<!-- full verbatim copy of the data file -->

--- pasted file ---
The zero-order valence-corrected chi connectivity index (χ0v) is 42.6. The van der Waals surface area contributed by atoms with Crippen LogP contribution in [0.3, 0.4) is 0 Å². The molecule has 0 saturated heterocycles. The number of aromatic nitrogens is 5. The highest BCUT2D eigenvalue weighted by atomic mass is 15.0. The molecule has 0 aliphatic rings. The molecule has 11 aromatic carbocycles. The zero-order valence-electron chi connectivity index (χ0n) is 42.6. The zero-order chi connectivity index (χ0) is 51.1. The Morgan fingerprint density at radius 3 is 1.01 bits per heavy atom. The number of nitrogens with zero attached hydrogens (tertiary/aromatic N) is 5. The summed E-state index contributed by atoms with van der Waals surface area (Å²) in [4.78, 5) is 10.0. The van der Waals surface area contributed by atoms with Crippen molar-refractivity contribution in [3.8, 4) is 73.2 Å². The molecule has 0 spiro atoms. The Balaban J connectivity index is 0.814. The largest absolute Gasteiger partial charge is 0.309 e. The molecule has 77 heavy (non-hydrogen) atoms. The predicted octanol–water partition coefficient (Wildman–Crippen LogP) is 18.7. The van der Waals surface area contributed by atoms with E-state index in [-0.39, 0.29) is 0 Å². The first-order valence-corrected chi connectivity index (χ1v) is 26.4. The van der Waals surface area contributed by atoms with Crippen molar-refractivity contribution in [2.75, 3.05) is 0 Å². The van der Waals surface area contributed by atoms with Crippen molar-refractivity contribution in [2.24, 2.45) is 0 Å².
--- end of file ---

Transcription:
The zero-order valence-corrected chi connectivity index (χ0v) is 42.6. The van der Waals surface area contributed by atoms with Crippen LogP contribution in [0.3, 0.4) is 0 Å². The molecule has 0 saturated heterocycles. The number of aromatic nitrogens is 5. The highest BCUT2D eigenvalue weighted by atomic mass is 15.0. The molecule has 0 aliphatic rings. The molecule has 11 aromatic carbocycles. The zero-order valence-electron chi connectivity index (χ0n) is 42.6. The zero-order chi connectivity index (χ0) is 51.1. The Morgan fingerprint density at radius 3 is 1.01 bits per heavy atom. The number of nitrogens with zero attached hydrogens (tertiary/aromatic N) is 5. The summed E-state index contributed by atoms with van der Waals surface area (Å²) in [4.78, 5) is 10.0. The van der Waals surface area contributed by atoms with Crippen molar-refractivity contribution in [3.8, 4) is 73.2 Å². The molecule has 0 spiro atoms. The Balaban J connectivity index is 0.814. The largest absolute Gasteiger partial charge is 0.309 e. The molecule has 77 heavy (non-hydrogen) atoms. The predicted octanol–water partition coefficient (Wildman–Crippen LogP) is 18.7. The van der Waals surface area contributed by atoms with E-state index in [-0.39, 0.29) is 0 Å². The first-order valence-corrected chi connectivity index (χ1v) is 26.4. The van der Waals surface area contributed by atoms with Crippen molar-refractivity contribution in [2.75, 3.05) is 0 Å². The van der Waals surface area contributed by atoms with Crippen molar-refractivity contribution in [2.24, 2.45) is 0 Å².